Neuro-linguistic programming (NLP) is a philosophy and approach to mental training developed in the 1970s as an alternative method of therapy. NLP attempts to understand and duplicate the methods used by “effective” individuals who have greater success in communication and influencing others. NLP concerns the way that information is received through the senses, translated into linguistic patterns, and ultimately developed into systematized patterns of interaction directed towards the achievement of goals. The majority of psychological researchers consider NLP to be largely a pseudoscientific philosophy, with little support for the basic tenets of the system and little in the way of measurable outcomes from NLP application in therapeutic techniques.
Neuro-linguistic programming was first developed by linguist and author John Grinder and psychologist Richard Bandler in the 1970s. Grinder and Bandler combined concepts from gestalt therapy and ideas from family therapists Virginia Satir and Milton Erickson. Before developing NLP Bandler and Grinder wrote materials examining Erickson's hypnosis techniques. The basic idea of NLP is to examine human behavior by breaking it down into simpler components, which can then be analyzed and evaluated for effectiveness.
The first step in NLP as a therapeutic technique is to develop a rapport with the client, which is completed through a variety of processes. One of the basic rapport-building processes is “mirroring,” in which the therapist attempts to mirror the patient's breathing, facial expressions and other body language. There is also “cross-over” mirroring, in which the therapist uses another movement to mimic that of the patient, such as matching breathing to the rise and fall of a patient's vocal pitch. Mirroring is thought to bring about a sort of sympathetic relationship between the patient and the therapist, leaving the patient in a suggestive state.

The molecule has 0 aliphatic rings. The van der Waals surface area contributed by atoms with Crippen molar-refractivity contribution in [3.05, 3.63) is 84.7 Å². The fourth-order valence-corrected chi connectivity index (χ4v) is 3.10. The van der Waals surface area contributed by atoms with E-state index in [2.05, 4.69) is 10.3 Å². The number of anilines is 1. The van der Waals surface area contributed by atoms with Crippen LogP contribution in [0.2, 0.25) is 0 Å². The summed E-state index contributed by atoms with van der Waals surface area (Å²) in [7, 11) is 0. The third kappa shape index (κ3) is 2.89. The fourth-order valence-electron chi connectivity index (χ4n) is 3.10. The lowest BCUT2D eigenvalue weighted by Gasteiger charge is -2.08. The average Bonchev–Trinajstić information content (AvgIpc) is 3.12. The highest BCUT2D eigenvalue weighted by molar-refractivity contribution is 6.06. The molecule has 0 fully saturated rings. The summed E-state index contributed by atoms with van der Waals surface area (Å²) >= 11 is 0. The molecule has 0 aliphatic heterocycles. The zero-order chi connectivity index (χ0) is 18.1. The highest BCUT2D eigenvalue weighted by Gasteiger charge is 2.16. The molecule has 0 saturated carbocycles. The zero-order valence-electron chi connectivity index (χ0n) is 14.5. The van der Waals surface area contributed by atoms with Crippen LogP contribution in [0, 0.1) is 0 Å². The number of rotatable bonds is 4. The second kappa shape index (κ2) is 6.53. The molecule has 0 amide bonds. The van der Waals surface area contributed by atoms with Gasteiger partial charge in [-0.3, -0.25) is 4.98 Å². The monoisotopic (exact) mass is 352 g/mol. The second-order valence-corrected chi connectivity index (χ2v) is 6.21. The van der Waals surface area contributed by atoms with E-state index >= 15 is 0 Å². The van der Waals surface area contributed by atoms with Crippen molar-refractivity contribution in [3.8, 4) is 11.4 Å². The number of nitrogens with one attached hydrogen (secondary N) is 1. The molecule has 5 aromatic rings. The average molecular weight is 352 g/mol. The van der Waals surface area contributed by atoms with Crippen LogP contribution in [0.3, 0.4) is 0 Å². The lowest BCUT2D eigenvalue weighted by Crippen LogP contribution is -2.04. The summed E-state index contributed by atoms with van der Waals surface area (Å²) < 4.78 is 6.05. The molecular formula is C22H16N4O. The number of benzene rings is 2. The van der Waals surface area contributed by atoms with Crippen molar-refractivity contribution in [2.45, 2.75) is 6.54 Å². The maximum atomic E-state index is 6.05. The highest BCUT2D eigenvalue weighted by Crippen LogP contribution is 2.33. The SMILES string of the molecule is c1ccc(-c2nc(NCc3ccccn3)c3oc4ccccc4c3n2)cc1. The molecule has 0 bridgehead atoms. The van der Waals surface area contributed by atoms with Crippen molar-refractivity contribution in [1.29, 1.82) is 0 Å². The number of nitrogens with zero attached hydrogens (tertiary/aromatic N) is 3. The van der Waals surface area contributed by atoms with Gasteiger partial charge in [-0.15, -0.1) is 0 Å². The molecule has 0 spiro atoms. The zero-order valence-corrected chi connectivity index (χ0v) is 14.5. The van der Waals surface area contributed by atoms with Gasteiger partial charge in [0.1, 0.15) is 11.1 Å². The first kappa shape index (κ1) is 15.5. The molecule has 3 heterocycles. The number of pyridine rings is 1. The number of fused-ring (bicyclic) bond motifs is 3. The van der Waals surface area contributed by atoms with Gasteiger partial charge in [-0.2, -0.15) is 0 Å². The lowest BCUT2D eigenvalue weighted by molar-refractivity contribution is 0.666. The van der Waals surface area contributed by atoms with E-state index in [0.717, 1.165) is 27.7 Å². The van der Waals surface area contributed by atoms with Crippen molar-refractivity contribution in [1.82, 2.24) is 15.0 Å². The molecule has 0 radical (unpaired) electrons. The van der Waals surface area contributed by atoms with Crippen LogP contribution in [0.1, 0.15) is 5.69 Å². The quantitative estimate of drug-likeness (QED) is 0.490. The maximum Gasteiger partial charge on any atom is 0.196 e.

Reframing is another technique in which a certain behavior, like a phobic response, is analyzed for its effectiveness in one of two ways. First, the behavior can be isolated from its context to determine what benefit (or perceived benefit) the behavior brings. Or, working within the same context, the therapist can guide the patient to ascribe a different meaning to the same behavior. The idea is to shift perspectives to better understand others’ and one's own behavior. Eventually, the patient is taught to explore alternative behaviors that can be connected to similar benefits.
NLP had a rapid rise in popularity during the 1980s, which can be considered part of a nationwide explosion of interest in pop psychology and alternative therapy. There has been no clinical data supporting the effectiveness of NLP therapy and scientific evaluations of NLP ideas regarding brain function have revealed that many of the central tenets of the system are flawed. Some of the basic techniques for behavior modification are similar to those in gestalt therapy, and which may explain some trends of effectiveness, but NLP as a unique system has failed to demonstrate significant merit. However, a variety of therapists and self-help authors continue to promote NLP as a therapeutic and motivational tool.
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